“Scientists can be Atheists?” Vedanshi asks in disbelief.
We’re in the air near the great Sphinx, cloaked in The Ganga. At this range the Sphinx’s ageless eyes fill me with awe and reverence. The statue knows what I’m thinking but doesn’t care. No, that’s crazy.
“Only a third of scientists believe in God,” I tell Vedanshi. It’s not like Revelation where two-thirds stayed on board.
Vedanshi’s eyes are wide. “And they feel sure there was never a great flood?”
“They’re absolutely sure. It goes against the tradition of a stable Earth with a gradual accumulation of small changes.”
“A stable Earth?” Now she smirks. “Wouldn’t it be wonderful if that were true!” She glances over at Maxwell’s glazed expression. “But they must know… The Earth’s surface is 71 percent water. You’ve got moon craters with asteroid mountains over two miles high.”
The peaks in the Tsiolkovskiy Crater come to mind…
“Which ought to tell someone the height of an asteroid tsunami,” she says.
Shoemaker-Levy could have been a clue, too. Slamming Jupiter 1994.
“And don’t you have two thousand flood stories?” she asks.
I nod. Quite a coincidence that bit of data.
“But you’re telling me science sees no evidence of a global flood?”
“None.” And the blind are well aware of twenty-seven significant asteroid events in the last 15 years, most of them explosions over an ocean.
“This is disappointing.” She closes her eyes and locks her legs like pretzels.
Her legs are longer than mine, you know. I wish I had longer legs… But there’s this part of me that lives in stats. This time the statistics involve the tenth commandment, believe it or not: “Thou shalt not covet.” Wouldn’t you know? People who make envious comparisons tend to be unhappy. It’s science. I have to accept my short legs. Otherwise I’ll wind up as another case report of perfect autobiographical memory ending in depression and suicide. If this leukemia doesn’t get me first.
“Now you have 2,001 flood myths.” Vedanshi says. “And I’m an eyewitness to your latest one.”
“To me you’re the most important scientist alive. But to modern science your life is an anecdotal report. And since you’re not a PhD, your observations and ideas won’t be taken seriously.” I hate the irony of closed-minded truth seekers. Science is fueled by wonder but fooled by pride. “Unless you landed The Ganga on the White House Lawn and overcame the deafening censorship on UFO stories, you couldn’t publish a word of your culture’s knowledge in a science journal. You’d have to write a book, self-publish it, and spend the rest of your life ignoring attacks from PhD’s and late-night comedians.”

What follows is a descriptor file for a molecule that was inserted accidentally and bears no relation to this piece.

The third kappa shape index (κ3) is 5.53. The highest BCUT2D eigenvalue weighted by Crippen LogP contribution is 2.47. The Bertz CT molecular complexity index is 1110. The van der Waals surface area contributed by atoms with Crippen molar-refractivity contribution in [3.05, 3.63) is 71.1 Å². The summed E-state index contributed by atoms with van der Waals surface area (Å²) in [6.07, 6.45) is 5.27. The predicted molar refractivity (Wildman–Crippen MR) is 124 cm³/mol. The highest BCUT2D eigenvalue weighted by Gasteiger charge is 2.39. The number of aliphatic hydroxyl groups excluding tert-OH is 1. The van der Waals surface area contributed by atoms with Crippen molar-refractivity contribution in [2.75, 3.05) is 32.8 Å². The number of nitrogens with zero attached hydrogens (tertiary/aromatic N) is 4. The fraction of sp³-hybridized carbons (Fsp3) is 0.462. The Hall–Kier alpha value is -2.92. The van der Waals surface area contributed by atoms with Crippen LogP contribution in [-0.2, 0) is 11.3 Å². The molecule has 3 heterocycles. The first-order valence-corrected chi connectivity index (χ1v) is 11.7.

“It’s a heart-shaped box,” James says, conjuring Kurt Cobain…
She eyes me like a Pisces when I am weak.
I’ve been locked inside your heart-shaped box for weeks.
I’ve been drawn into your magnet tar-pit trap.
I wish I could eat your cancer…
Vedanshi looks at James quizzically but speaks to me. “Science is in a rut, huh?”
Maxwell flops over on his belly and groans. Too many chicken wings, this one.
“Generous assessment,” I say to Vedanshi. “Science is allergic to unfunded realities. It hates the Christian religion above all else. If the global flood weren’t mentioned in the Bible, it would be government school dogma like the Big Bang’s myth of a reality without conscious awareness.”
Vedanshi looks out at the Great Pyramid. “This culture is more primitive that I thought. How did you manage to build a pyramid like that?”
“Frankly, I’m not sure we did.”
“It seems your scientists trust logic to understand a universe that defies logic.” She looks at James, “The observer’s retroactive influence on outcome. Nonlocality. Time dilation. Light’s behavior in slits. Quantum wave collapse. The mind’s effect on random events.”
“To name a few,” I say, wondering if the question isn’t waves versus particles, but what sort of reality creates such a weird dilemma?
“Your elite thinkers seem to trust their eyes with a universe that’s mostly invisible.” Vedanshi makes an arc in the air with her right hand. “The Earth could be spinning in an arena of dark matter, crowded with intelligent spectators, and science would be helpless to detect it.”
“Physicists readily admit that,” I say.
“Really?” She looks surprised. “So why would anyone think science could cast doubt on God?”
“It’s their circular belief that there’s no evidence of God. Circular in the sense that history has forced science to explain things in a way that deliberately excludes God. So if a data set were to prove God’s existence, science would have already denied the data’s existence or validity.”
“It sounds like, ‘no girls allowed.'” Vedanshi laughs. “But how is that possible? How do they explain DNA without God?”
“They treat DNA the way they treat the Bible. They don’t read it. They only read about it.”
“Christians don’t read the Bible either,” James says. “That’s how come they think it’s perfect.”
James and I went to a church school for a while. Mom found a Christian church that kept the Jewish Sabbath so she thought it would broaden our minds to go there. I skipped most of the grades and moved on, but James was there for several years. Not a pleasant place for a rock musician.
“The scientists who understand DNA’s language still think in terms of amino acids, random mutations and primary structure,” I say.
“You’ve got to be kidding,” she says. “Your people have been to the moon. How could they be so primitive with genetics?”